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Communicable Diseases


Information for Specific Communicable Diseases


  • Wash your hands with soap and water– use hand sanitizer when soap and water are not available

  • Cover your nose and mouth when coughing or sneezing and/or sneeze into the crook of your elbow

  • Discard tissues into the trash can and do not re-use - Try to avoid touching your nose and mouth

  • Clean and sanitize contact surfaces such as door knobs, table and counter tops, faucet handles, etc

  • Do not share personal items and drinks or utensils even with members of your own family

  • Use disposable paper towel instead of cloth hand towels—they can harbor bacteria and spread germs

  • Avoid close contact with ill individuals, decrease your stress level and stop smoking

Mix For Sanitizing Solution

To Sanitize food contact surfaces such as tables, utensils, cups, plates mouthable toys etc:

  • 1 Teaspoon of unscented household bleach to 1 gallon water - Submerge items in sanitizing solution after washing and rinsing for at least 30 seconds and let AIR dry. (Bleach solution is food safe if mixed to the proper concentration). Do not use more bleach for food contact surfaces– if it is to strong and dries onto food contact surfaces it can be toxic.

To Sanitize hard surfaces door knobs, larger toys that are not mouthable by children

  • 3 Teaspoons of unscented household bleach to 1 gallon of water– use a labeled spray bottle to spray the surface with sanitizing solution and let set for 30 seconds. Wipe with disposable towel and discard.


Tuberculosis Program

TB testing is provided Monday –Wednesday and most Fridays. TB tests must be read 48-72 hours from administration. TB tests costs are based on the fee for service schedule.


Basic TB Facts:

Tuberculosis, also known as "TB" is caused by the bacterium called Mycobacterium Tuberculosis. The bacteria usually attack the lungs, but TB bacteria can attack any part of the body such as the kidney, spine, and brain. TB disease can be fatal if not treated properly.

How TB is Spread:

TB is spread through the air from one person to another. The TB bacteria are put into the air when a person with active TB disease of the lungs or throat coughs, sneezes, speaks, or sings. People nearby may breathe in these bacteria and become infected.


Latent TB Infection and TB Disease:

Not everyone infected with TB bacteria becomes sick. As a result, two TB-related conditions exist. Latent TB infection and active TB disease.

Latent TB Infection:

In most people who breathe in TB bacteria and become infected, the body is able to fight the bacteria to stop them from growing. This is called latent TB infection or LTBI. People with latent TB infection do not feel sick and do not have any symptoms. The only sign of TB infection is a positive reaction to the tuberculin skin test. People with latent TB infection are not infectious and cannot spread TB bacteria to others. However, if TB bacteria become active in the body and multiply, the person will get sick with TB disease.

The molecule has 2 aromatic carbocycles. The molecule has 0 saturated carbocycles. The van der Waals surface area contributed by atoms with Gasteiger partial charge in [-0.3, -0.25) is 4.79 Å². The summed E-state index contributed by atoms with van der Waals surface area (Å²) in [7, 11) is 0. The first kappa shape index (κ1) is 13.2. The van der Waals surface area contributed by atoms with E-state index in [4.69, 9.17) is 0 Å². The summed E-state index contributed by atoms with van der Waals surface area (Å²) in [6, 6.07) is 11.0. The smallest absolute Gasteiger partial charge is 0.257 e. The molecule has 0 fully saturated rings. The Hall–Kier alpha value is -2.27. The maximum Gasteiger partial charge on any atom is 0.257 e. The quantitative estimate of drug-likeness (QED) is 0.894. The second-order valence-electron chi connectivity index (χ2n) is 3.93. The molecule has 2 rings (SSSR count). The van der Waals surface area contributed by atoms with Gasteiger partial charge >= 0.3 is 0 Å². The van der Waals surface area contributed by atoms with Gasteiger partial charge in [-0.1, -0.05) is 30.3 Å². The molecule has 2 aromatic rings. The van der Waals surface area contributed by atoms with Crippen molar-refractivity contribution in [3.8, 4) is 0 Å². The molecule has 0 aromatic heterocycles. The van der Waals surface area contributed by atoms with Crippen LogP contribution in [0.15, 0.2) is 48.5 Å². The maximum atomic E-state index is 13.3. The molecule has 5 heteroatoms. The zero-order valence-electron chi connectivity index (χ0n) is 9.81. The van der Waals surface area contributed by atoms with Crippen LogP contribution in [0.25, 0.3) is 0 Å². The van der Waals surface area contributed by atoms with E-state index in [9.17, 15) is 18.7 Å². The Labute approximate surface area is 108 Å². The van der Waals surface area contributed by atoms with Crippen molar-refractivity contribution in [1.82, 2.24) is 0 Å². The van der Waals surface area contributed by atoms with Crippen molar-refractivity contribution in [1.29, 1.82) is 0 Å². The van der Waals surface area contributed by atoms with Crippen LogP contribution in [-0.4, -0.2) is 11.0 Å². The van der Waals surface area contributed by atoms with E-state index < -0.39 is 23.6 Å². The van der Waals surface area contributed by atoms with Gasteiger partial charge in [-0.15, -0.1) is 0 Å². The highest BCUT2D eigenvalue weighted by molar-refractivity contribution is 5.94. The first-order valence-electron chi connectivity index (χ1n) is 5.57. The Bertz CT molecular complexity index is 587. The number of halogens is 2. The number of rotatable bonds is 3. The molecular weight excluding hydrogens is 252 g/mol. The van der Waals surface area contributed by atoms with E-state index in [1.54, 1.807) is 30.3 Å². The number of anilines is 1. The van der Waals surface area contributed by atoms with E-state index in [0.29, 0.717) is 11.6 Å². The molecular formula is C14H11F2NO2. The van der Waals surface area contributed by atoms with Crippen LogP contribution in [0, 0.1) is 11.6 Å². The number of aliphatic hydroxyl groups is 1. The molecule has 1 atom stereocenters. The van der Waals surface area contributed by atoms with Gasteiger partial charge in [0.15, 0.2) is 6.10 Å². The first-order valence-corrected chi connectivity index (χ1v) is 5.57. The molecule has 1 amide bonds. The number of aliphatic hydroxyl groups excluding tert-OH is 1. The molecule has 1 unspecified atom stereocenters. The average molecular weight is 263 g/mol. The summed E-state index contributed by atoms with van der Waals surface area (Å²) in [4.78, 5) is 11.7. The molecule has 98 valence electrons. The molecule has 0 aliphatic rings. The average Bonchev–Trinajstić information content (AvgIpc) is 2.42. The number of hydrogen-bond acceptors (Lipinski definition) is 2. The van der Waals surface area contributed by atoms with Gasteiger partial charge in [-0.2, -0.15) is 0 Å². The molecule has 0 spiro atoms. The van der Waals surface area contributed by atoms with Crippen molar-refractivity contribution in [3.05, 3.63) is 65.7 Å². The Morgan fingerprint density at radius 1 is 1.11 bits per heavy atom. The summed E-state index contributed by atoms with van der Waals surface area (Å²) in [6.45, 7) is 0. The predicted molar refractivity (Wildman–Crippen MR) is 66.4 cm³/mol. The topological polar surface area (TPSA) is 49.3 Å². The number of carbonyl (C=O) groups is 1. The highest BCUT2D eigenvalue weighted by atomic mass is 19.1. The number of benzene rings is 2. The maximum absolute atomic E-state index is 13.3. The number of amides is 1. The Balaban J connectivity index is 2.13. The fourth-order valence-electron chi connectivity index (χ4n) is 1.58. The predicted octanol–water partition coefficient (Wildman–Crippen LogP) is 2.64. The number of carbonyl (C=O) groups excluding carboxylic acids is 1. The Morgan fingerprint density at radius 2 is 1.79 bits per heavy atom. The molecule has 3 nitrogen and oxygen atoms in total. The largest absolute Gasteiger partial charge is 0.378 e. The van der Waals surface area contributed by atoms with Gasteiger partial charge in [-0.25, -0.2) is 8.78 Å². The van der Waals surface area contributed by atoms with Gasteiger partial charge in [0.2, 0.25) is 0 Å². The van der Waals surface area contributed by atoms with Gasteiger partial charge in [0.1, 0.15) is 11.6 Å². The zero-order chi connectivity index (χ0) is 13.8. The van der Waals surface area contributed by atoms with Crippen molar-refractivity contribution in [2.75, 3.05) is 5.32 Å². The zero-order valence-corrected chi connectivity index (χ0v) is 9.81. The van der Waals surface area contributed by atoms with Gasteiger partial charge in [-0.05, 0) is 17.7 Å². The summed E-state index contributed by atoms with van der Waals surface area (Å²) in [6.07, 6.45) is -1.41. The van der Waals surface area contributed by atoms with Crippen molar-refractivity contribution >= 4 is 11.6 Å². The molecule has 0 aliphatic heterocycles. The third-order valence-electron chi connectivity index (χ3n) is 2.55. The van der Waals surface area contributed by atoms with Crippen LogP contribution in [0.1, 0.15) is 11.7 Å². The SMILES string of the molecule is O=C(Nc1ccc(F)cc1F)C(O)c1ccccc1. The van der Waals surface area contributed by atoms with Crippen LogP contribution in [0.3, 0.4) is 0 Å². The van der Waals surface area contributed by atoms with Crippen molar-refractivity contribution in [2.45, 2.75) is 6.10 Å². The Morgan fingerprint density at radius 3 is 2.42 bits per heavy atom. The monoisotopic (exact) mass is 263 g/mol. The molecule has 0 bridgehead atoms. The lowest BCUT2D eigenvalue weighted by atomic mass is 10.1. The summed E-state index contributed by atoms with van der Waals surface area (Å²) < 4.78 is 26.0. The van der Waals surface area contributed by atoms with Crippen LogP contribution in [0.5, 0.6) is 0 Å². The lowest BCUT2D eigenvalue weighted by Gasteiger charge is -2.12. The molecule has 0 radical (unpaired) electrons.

TB Disease:

When TB bacteria are active (multiplying in your body), this is called TB disease. People with TB disease may spread the bacteria to people they spend time with every day. Many who have latent TB infection never develop TB disease. For persons whose immune systems are weak, especially those with HIV infection, the risk of developing the TB disease is much higher than for persons with normal immune systems.


Related Site ---

STI/HIV Prevention

HIV and Syphilis testing are provided through the Department of Health and Senior Services. These tests are provided at no cost to you through the Missouri Department of Health and Senior Services.


A urine test for Chlamydia/ Gonorrhea is available but charges do apply based on fee for service schedule, and there is also the laboratory fee that is charged and must be paid for prior to testing.

STI testing is provided:

Monday- Thursday 7:00 AM- 11:30 AM & 1:00 PM - 4:15 PM, and

Friday 7AM- 11:30 AM & 1:00 PM -3:00 PM

Closed 12:30 PM - 1:00PM for Lunch

Pediculosis Prevention

The Madison County Health Department offers pediculosis (head lice) screenings for any individual requesting this service Monday- Friday 7AM- 5:30 PM. The cost of this service is based on the fee for service schedule.

If live lice or nits are found, education will be provided and treatment options will be explained to clients on how to rid themselves of the lice/nits.


Prompt treatment of headlice is necessary, checklist will be given and all items on list need to be performed the same day of treatment . If any step is left out you are at risk for re-infestation. Click here for information on Prevention and Control.

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